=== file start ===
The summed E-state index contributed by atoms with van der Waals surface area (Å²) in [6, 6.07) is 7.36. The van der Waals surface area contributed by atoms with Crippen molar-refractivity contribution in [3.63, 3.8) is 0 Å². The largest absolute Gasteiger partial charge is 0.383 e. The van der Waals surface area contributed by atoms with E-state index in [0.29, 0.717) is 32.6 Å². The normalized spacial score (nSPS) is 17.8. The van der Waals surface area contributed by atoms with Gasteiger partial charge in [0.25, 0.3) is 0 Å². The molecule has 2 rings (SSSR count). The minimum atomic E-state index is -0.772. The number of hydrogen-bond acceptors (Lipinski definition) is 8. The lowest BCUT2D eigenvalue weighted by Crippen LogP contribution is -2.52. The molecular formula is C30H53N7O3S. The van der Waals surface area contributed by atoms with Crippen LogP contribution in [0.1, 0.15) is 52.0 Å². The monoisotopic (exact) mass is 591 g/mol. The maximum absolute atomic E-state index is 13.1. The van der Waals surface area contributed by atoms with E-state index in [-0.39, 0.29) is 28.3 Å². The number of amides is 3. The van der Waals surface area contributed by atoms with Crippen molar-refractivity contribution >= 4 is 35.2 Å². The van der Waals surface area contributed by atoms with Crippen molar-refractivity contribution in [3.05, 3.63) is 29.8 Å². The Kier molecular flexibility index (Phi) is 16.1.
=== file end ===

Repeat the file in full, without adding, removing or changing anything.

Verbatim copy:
The summed E-state index contributed by atoms with van der Waals surface area (Å²) in [6, 6.07) is 7.36. The van der Waals surface area contributed by atoms with Crippen molar-refractivity contribution in [3.63, 3.8) is 0 Å². The largest absolute Gasteiger partial charge is 0.383 e. The van der Waals surface area contributed by atoms with E-state index in [0.29, 0.717) is 32.6 Å². The normalized spacial score (nSPS) is 17.8. The van der Waals surface area contributed by atoms with Gasteiger partial charge in [0.25, 0.3) is 0 Å². The molecule has 2 rings (SSSR count). The minimum atomic E-state index is -0.772. The number of hydrogen-bond acceptors (Lipinski definition) is 8. The lowest BCUT2D eigenvalue weighted by Crippen LogP contribution is -2.52. The molecular formula is C30H53N7O3S. The van der Waals surface area contributed by atoms with Crippen LogP contribution in [0.1, 0.15) is 52.0 Å². The monoisotopic (exact) mass is 591 g/mol. The maximum absolute atomic E-state index is 13.1. The van der Waals surface area contributed by atoms with E-state index in [-0.39, 0.29) is 28.3 Å². The number of amides is 3. The van der Waals surface area contributed by atoms with Crippen molar-refractivity contribution >= 4 is 35.2 Å². The van der Waals surface area contributed by atoms with Crippen molar-refractivity contribution in [3.05, 3.63) is 29.8 Å². The Kier molecular flexibility index (Phi) is 16.1.